As the coronavirus pandemic reshapes Iowa life and politics, we at Starting Line have decided to create a timeline tracker of how the crisis is playing out in our state. It will include updates on new confirmed cases, how state government is reacting and planning, what major Iowa politicians are saying about the pandemic, and more.
This timeline will be in reverse order, with the most recent days at top. We’ll try to update it as much as possible as new information becomes available.
This page will be pinned to our website’s main menu.
The Iowa Department of Public Health began putting out a map of impacted counties. We’ve started taking screenshots of those for each day, starting on Mar. 22.
Sunday, April 5
Total Iowa Cases: 868
Iowa reported eight additional deaths today in Appanoose (81+ years old); Johnson (61-80); Polk (61-80), (61-80), (81+); Linn (81+); Scott (81+); and Washington (61-80) counties. Twenty-two deaths in the state have occurred due to COVID-19.
Newly-impacted counties are: Clarke and Hamilton.
IDPH says more than 10% of all positive cases in the state are occurring among long-term care staff and residents, and more than 40% of deaths are associated with outbreaks at long-term care facilities.
Saturday, April 4
Total Iowa Cases: 786
Eighty-seven new cases of COVID-19 were reported today, including deaths in Linn (61-80 years old); Polk (61-80); and Henry (41-60) counties. The statewide death toll is up to 14.
Newly-impacted counties are: Lee, Mills, Howard and Grundy.
According to the Iowa Department of Public Health, 9,454 tests reported by the State Hygienic Lab and others have been negative.
Friday, April 3
Total Iowa Cases: 699
Eighty-five new cases of COVID-19 were reported today, but no additional deaths.
Newly-impacted counties are: Lyon, Plymouth and Louisa.
During her daily press conference, Gov. Reynolds clarified the legal implication of violating her order to limit public gatherings to 10 people or less, stating it is a simple misdemeanor, which can be punished by a fine and/or jail time.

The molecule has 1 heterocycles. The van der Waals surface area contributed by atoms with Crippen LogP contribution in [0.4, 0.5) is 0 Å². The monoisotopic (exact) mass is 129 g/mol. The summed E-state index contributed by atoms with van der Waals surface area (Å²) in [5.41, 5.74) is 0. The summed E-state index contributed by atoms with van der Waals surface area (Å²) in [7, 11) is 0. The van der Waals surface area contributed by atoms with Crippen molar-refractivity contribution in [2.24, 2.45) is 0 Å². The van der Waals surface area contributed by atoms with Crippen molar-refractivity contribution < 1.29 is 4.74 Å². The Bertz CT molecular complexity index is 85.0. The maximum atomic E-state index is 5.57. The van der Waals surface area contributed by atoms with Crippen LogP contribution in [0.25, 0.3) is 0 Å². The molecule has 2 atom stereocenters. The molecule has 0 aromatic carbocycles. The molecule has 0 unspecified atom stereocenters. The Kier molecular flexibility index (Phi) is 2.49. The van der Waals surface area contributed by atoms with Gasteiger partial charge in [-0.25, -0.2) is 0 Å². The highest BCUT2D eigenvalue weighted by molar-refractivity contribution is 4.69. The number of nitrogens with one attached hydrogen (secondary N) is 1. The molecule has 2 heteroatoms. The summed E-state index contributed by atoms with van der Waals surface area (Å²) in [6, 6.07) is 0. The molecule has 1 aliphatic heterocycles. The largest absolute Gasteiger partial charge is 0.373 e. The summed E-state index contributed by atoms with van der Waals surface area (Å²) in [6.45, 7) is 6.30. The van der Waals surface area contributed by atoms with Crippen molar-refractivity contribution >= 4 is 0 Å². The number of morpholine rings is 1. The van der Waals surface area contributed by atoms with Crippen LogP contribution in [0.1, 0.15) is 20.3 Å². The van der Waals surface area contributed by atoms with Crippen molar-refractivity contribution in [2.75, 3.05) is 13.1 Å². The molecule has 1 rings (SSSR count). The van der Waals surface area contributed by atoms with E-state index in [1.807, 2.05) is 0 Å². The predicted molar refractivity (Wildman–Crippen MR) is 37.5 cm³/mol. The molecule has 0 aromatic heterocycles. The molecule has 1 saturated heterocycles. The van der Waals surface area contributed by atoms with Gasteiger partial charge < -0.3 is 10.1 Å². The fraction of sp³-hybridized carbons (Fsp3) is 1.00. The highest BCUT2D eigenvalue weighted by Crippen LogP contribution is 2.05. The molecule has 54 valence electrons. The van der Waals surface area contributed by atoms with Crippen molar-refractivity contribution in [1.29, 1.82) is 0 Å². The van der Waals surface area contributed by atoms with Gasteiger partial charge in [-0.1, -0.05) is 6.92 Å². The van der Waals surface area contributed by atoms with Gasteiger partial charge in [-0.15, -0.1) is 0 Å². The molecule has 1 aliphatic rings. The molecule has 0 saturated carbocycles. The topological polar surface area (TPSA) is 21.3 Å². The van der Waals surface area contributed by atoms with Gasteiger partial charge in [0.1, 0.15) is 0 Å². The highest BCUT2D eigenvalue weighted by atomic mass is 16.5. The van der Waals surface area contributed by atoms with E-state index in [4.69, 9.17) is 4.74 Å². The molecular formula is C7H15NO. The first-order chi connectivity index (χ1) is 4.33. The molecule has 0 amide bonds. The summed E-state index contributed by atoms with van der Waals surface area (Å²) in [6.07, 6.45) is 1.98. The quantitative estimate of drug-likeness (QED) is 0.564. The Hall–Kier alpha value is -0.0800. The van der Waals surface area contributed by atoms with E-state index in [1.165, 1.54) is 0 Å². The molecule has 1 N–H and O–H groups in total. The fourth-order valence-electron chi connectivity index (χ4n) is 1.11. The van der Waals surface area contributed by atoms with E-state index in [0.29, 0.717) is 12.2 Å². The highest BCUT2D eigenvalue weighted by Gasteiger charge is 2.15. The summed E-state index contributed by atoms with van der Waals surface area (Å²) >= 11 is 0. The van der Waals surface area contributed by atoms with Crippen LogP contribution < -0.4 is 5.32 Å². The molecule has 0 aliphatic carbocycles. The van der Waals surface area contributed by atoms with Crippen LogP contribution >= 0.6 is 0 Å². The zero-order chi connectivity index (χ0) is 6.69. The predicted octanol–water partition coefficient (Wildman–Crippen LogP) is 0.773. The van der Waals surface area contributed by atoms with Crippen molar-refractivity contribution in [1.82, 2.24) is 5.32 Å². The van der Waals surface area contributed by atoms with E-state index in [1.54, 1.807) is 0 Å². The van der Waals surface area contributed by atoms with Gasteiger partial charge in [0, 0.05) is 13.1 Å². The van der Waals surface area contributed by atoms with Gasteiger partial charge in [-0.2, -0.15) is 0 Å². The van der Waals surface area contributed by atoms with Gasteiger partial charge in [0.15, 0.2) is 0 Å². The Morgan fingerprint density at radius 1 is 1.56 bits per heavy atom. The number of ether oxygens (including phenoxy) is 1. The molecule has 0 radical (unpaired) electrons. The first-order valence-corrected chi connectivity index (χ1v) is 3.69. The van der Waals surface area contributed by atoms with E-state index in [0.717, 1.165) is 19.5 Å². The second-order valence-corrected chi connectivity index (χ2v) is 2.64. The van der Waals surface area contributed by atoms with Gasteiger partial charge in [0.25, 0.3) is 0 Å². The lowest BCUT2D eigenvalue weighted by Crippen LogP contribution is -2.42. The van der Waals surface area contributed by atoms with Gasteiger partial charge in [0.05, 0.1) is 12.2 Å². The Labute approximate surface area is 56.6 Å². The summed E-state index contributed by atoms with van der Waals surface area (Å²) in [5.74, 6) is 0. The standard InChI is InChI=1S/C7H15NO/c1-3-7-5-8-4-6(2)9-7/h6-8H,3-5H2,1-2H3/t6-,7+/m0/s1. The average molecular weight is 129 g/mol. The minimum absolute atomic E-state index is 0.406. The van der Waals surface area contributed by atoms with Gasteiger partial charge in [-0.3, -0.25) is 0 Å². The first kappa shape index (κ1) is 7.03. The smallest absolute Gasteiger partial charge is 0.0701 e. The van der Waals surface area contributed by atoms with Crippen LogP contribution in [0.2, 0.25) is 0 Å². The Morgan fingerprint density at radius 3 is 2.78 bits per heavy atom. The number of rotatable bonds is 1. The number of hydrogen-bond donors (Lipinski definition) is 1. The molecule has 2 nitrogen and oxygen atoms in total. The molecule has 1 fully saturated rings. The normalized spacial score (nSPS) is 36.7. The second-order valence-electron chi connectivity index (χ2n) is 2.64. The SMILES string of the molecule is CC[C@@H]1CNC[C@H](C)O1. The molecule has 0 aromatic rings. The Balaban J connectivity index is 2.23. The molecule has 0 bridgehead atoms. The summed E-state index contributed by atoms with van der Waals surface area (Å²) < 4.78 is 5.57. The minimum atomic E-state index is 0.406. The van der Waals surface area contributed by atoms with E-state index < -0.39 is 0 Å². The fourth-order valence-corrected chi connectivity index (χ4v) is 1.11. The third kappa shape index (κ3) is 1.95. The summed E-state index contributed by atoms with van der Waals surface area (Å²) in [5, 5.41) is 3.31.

Also today, the Iowa Board of Medicine voted unanimously in support of a statewide stay-at-home order.
Thursday, April 2
Total Iowa Cases: 614
Two additional deaths due to COVID-19 were announced today, both individuals (61-80 years old) in Linn County, bringing the statewide death toll to at least 11.
Newly-impacted counties are: Bremer, Jefferson and Delaware.
Iowa Workforce Development announced 55,963 Iowans filed for unemployment between March 22-28, the largest one-week spike in state history. Between March 15-21, 40,952 Iowans filed for unemployment.
Gov. Reynolds extended her order to close non-essential businesses (fitness centers, theaters, casinos, senior citizen centers, swimming pools, salons, barbershops, tattoo parlors, tanning facilities and many types of retail stores, including clothes, books and jewelry); limit restaurants and bars to carry-out and delivery orders only; halt non-essential surgeries and dental procedures; and limit social gatherings to 10 people or less; through the end of April.
The recommendation to close K-12 schools also extends through April 30, and the Iowa legislative session will remain suspended.
Reynolds’ initial State of Public Health Disaster Emergency declaration, issued March 17, expired March 31. The declaration was extended once before, March 26-April 17, to include new mitigation efforts.
On Thursday morning, Democratic leaders in the Iowa House and Senate called on Reynolds to issue a “statewide shelter-in-place order.”
Iowa currently is one of only five states that has not issued a regional or statewide stay-at-home order.
“A statewide shelter-in-place sends a clearer message about the serious nature of this pandemic,” the letter, signed by Sen. Janet Petersen and Rep. Todd Prichard, states. “The current patchwork of recommendations is confusing, raising more questions than answers about what Iowans should be doing to help save lives.”